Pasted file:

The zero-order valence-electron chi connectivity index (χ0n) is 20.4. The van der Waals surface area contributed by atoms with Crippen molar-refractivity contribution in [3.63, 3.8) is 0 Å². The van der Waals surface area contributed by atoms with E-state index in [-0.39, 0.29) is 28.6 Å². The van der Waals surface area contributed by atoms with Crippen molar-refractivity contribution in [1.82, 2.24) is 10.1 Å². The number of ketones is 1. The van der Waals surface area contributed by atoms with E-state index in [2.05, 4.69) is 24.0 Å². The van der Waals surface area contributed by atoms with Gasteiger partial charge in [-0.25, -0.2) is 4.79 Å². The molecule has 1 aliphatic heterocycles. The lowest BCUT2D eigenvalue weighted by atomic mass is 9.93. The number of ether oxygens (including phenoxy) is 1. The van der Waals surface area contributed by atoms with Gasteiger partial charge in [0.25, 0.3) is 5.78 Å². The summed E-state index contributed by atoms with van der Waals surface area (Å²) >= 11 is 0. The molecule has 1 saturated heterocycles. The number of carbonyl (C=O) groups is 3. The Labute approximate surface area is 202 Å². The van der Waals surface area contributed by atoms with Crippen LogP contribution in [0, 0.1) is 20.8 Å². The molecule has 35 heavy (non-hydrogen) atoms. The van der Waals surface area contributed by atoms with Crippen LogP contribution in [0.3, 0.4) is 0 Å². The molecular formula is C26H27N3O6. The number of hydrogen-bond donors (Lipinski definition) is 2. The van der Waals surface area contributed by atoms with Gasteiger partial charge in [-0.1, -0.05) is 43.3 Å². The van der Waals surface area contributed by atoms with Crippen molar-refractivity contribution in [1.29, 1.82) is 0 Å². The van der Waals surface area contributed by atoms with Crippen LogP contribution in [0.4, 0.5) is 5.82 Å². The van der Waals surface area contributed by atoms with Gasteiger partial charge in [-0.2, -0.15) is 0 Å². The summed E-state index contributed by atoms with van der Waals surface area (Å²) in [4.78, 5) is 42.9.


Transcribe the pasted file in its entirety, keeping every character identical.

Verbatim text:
The zero-order valence-electron chi connectivity index (χ0n) is 20.4. The van der Waals surface area contributed by atoms with Crippen molar-refractivity contribution in [3.63, 3.8) is 0 Å². The van der Waals surface area contributed by atoms with E-state index in [-0.39, 0.29) is 28.6 Å². The van der Waals surface area contributed by atoms with Crippen molar-refractivity contribution in [1.82, 2.24) is 10.1 Å². The number of ketones is 1. The van der Waals surface area contributed by atoms with E-state index in [2.05, 4.69) is 24.0 Å². The van der Waals surface area contributed by atoms with Gasteiger partial charge in [-0.25, -0.2) is 4.79 Å². The molecule has 1 aliphatic heterocycles. The lowest BCUT2D eigenvalue weighted by atomic mass is 9.93. The number of ether oxygens (including phenoxy) is 1. The van der Waals surface area contributed by atoms with Gasteiger partial charge in [0.25, 0.3) is 5.78 Å². The summed E-state index contributed by atoms with van der Waals surface area (Å²) >= 11 is 0. The molecule has 1 saturated heterocycles. The number of carbonyl (C=O) groups is 3. The Labute approximate surface area is 202 Å². The van der Waals surface area contributed by atoms with Crippen LogP contribution in [0, 0.1) is 20.8 Å². The molecule has 35 heavy (non-hydrogen) atoms. The van der Waals surface area contributed by atoms with Crippen LogP contribution in [0.3, 0.4) is 0 Å². The molecular formula is C26H27N3O6. The number of hydrogen-bond donors (Lipinski definition) is 2. The van der Waals surface area contributed by atoms with Gasteiger partial charge in [-0.1, -0.05) is 43.3 Å². The van der Waals surface area contributed by atoms with Crippen molar-refractivity contribution in [1.29, 1.82) is 0 Å². The van der Waals surface area contributed by atoms with Crippen LogP contribution in [0.4, 0.5) is 5.82 Å². The van der Waals surface area contributed by atoms with Gasteiger partial charge in [-0.2, -0.15) is 0 Å². The summed E-state index contributed by atoms with van der Waals surface area (Å²) in [4.78, 5) is 42.9.